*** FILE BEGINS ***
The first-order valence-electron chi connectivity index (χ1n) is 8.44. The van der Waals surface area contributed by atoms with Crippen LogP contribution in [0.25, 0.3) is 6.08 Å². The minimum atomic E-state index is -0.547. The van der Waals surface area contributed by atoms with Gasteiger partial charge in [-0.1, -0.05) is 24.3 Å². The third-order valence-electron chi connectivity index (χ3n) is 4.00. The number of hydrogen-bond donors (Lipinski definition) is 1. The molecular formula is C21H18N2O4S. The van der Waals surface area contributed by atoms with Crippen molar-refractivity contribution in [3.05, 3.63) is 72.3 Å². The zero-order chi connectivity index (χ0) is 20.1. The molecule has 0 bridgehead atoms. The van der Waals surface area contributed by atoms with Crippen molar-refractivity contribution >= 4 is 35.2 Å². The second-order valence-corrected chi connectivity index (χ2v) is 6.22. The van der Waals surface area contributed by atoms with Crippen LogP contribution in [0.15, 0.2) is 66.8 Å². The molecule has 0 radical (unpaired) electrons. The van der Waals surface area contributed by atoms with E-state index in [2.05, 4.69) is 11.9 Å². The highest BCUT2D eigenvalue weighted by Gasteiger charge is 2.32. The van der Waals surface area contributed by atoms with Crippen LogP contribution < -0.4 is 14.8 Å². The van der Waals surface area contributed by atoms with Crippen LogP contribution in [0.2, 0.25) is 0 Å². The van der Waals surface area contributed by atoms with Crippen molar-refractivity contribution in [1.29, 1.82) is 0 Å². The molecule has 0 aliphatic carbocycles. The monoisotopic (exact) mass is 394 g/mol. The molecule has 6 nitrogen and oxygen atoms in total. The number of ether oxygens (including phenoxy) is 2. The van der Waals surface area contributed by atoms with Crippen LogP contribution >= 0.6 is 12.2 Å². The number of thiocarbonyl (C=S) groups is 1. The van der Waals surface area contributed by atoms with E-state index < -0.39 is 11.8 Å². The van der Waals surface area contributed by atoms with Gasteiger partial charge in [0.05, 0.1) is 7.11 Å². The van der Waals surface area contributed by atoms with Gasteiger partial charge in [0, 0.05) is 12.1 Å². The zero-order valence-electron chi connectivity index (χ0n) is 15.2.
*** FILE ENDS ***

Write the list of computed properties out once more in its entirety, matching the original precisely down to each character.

The first-order valence-electron chi connectivity index (χ1n) is 8.44. The van der Waals surface area contributed by atoms with Crippen LogP contribution in [0.25, 0.3) is 6.08 Å². The minimum atomic E-state index is -0.547. The van der Waals surface area contributed by atoms with Gasteiger partial charge in [-0.1, -0.05) is 24.3 Å². The third-order valence-electron chi connectivity index (χ3n) is 4.00. The number of hydrogen-bond donors (Lipinski definition) is 1. The molecular formula is C21H18N2O4S. The van der Waals surface area contributed by atoms with Crippen molar-refractivity contribution in [3.05, 3.63) is 72.3 Å². The zero-order chi connectivity index (χ0) is 20.1. The molecule has 0 bridgehead atoms. The van der Waals surface area contributed by atoms with Crippen molar-refractivity contribution >= 4 is 35.2 Å². The second-order valence-corrected chi connectivity index (χ2v) is 6.22. The van der Waals surface area contributed by atoms with Crippen LogP contribution in [0.15, 0.2) is 66.8 Å². The molecule has 0 radical (unpaired) electrons. The van der Waals surface area contributed by atoms with E-state index in [2.05, 4.69) is 11.9 Å². The highest BCUT2D eigenvalue weighted by Gasteiger charge is 2.32. The van der Waals surface area contributed by atoms with Crippen LogP contribution < -0.4 is 14.8 Å². The van der Waals surface area contributed by atoms with Crippen LogP contribution in [0.2, 0.25) is 0 Å². The van der Waals surface area contributed by atoms with Crippen molar-refractivity contribution in [1.29, 1.82) is 0 Å². The molecule has 0 aliphatic carbocycles. The monoisotopic (exact) mass is 394 g/mol. The molecule has 6 nitrogen and oxygen atoms in total. The number of ether oxygens (including phenoxy) is 2. The van der Waals surface area contributed by atoms with Crippen LogP contribution >= 0.6 is 12.2 Å². The number of thiocarbonyl (C=S) groups is 1. The van der Waals surface area contributed by atoms with E-state index < -0.39 is 11.8 Å². The van der Waals surface area contributed by atoms with Gasteiger partial charge in [0.05, 0.1) is 7.11 Å². The van der Waals surface area contributed by atoms with Gasteiger partial charge in [0, 0.05) is 12.1 Å². The zero-order valence-electron chi connectivity index (χ0n) is 15.2.